Orders of the Day — Cinematograph Films Bill

Part of the debate – in the House of Commons at 12:00 am on 21st October 1975.

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Photo of Mr Jonathan Aitken Mr Jonathan Aitken , Thanet East 12:00 am, 21st October 1975

This is one of those rare but happy occasions in the House when such is the degree of harmony that we are all agreed on congratulating the Under-Secretary on bringing forward the Bill and we are agreed on its general purposes. In common with other hon. Members, naturally I welcome the Bill. I agree very much with most of the points that have been made, particularly that by my hon. Friend the Member for Reading, North (Mr. Durant) that television must stand its corner and contribute far more handsomely than it does now to such things as the National Film School.

The Under-Secretary rightly pinpointed the real cause of the present crisis in the film industry, namely, the withdrawal of American finance. The hon. Gentleman was right to do so, because for the last 10 years or more, 90 per cent. of the finance for British films has been coming from American sources. It is a valid point, and I hope not too contentious, to point out to the Under-Secretary that if only there had been a little more co-ordination between some of the Government Departments and his right hon. and hon. Friends, at least part of the crisis relating to American-source money for British films might have been avoided.

Just over a year ago every Member of the House received a letter from Mr. Alan Sapper, the General Secretary of ACCT. This source, which could hardly be described as a high Tory one, pointed out that the feature film industry in Britain would face extinction unless something was done about the 1974 Budget provisions, which caused United States citizens resident in Britain to pay up to 83 per cent. tax rates on three-quarters of their United Kingdom earnings. This affected an absolutely tiny number of people. It was a foreign jealousy tax. It was very regrettable that Mr. Sapper's wise words of advice were not heeded.

The 1974 Budget provisions had the effect of sending an infinitesimally small number of talented and creative American producers, directors and others working in the film industry back to their own country, where they were faced with much more modest rates of tax. America has a total tax rate of only 50 per cent. I suggest that the Under-Secretary makes this point when he has discussions with his right hon. and hon. Friends about the future of the film industry in Budgets to come.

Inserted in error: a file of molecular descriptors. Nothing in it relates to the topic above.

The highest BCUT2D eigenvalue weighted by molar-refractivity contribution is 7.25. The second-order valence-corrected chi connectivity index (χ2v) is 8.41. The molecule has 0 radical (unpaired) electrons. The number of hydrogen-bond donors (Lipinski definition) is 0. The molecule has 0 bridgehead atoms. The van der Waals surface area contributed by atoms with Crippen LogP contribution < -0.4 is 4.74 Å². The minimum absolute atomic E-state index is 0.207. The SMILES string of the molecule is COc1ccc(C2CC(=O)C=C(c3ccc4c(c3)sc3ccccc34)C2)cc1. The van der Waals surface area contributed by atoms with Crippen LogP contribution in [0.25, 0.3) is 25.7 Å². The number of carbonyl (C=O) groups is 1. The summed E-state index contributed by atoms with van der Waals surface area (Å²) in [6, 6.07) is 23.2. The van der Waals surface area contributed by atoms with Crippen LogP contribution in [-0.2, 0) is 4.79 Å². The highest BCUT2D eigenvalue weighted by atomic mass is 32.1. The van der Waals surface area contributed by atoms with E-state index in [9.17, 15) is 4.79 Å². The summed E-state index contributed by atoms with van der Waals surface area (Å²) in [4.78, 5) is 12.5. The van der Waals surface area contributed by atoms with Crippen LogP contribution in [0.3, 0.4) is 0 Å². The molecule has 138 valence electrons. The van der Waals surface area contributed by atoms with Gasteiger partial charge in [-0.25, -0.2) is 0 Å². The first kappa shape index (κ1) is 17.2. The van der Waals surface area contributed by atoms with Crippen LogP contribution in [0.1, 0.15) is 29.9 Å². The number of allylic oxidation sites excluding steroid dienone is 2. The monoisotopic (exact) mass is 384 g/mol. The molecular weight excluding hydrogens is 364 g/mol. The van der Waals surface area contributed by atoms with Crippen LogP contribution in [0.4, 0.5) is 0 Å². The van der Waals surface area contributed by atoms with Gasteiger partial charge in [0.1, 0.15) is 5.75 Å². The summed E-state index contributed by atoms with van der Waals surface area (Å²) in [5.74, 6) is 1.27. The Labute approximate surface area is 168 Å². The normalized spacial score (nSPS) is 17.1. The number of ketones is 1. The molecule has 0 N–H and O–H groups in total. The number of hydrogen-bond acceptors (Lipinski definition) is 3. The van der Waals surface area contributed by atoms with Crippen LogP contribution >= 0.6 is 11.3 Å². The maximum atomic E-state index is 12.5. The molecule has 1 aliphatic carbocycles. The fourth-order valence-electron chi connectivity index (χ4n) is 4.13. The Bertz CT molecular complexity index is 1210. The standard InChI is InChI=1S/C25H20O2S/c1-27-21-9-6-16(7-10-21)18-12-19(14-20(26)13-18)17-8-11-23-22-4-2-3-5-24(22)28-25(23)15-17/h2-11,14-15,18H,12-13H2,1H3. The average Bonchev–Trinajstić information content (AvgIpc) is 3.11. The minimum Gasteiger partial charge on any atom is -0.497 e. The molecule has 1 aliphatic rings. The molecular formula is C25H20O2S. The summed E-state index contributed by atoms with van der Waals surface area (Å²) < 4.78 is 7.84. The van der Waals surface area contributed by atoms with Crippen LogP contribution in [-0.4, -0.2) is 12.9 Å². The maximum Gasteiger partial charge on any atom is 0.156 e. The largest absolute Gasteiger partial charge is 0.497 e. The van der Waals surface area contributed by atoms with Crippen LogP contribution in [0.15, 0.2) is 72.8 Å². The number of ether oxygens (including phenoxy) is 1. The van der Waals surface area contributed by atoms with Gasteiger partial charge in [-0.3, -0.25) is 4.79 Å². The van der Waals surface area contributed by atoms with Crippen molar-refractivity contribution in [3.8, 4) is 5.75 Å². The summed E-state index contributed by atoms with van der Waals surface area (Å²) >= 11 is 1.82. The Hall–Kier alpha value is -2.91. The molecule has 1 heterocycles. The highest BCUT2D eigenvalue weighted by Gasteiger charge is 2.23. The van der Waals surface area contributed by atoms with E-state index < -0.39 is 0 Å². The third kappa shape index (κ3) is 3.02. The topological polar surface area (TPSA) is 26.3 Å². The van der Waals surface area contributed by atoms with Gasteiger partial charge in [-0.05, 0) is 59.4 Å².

The Under-Secretary spoke about a lack of good projects. This was a slight case of putting the horse firmly behind the cart. The lack of good projects is due to the fact that there is a complete lack of confidence in the industry, not to the fact that there is a lack of creative inventiveness latent in the film industry. The financial crisis is caused by the factors I have mentioned and by the fame drain of many top creative artists going to live overseas, and this is stopping many projects from coming forward.

We should seriously start to consider whether Britain should not follow the Irish example of creating a special tax category for creative artists, directors and writers. The Labour Party hates anything which might tend to create a new élite. Those who care deeply about this subject regard the Irish example as worthy of examination, because the Irish have benefited considerably from the arrangement.

We are talking fundamentally about a search for new financing methods. The Government would do well to consider Middle East money as a new source of finance. I know the Under-Secretary and his colleagues are to have talks with Saudi Ministers in the next few days. I hope they will try to get Arab money for the British film industry.

This is not a high-flown idea. There is one feature production—"Cinderella"—being made with the help of Arab money now. I declare an interest as director of a company that is trying, so far not too successfully, to raise Arab money for the British film industry. We have distinguished Arabs on the board and we believe that what we are trying to do will be a growing trend, but these trends have to be started mainly by inter-government discussions and agreements.

It is disappointing that we are having this debate in such an empty House and with not enough of a clarion call to Parliament to take an interest in this vital industry. If it goes down, we shall say goodbye to an industry of high exports and creative talent. I would regret that and I welcome the possible sign of hope that the working party, if it really gets working, may be able to instil confidence into this industry.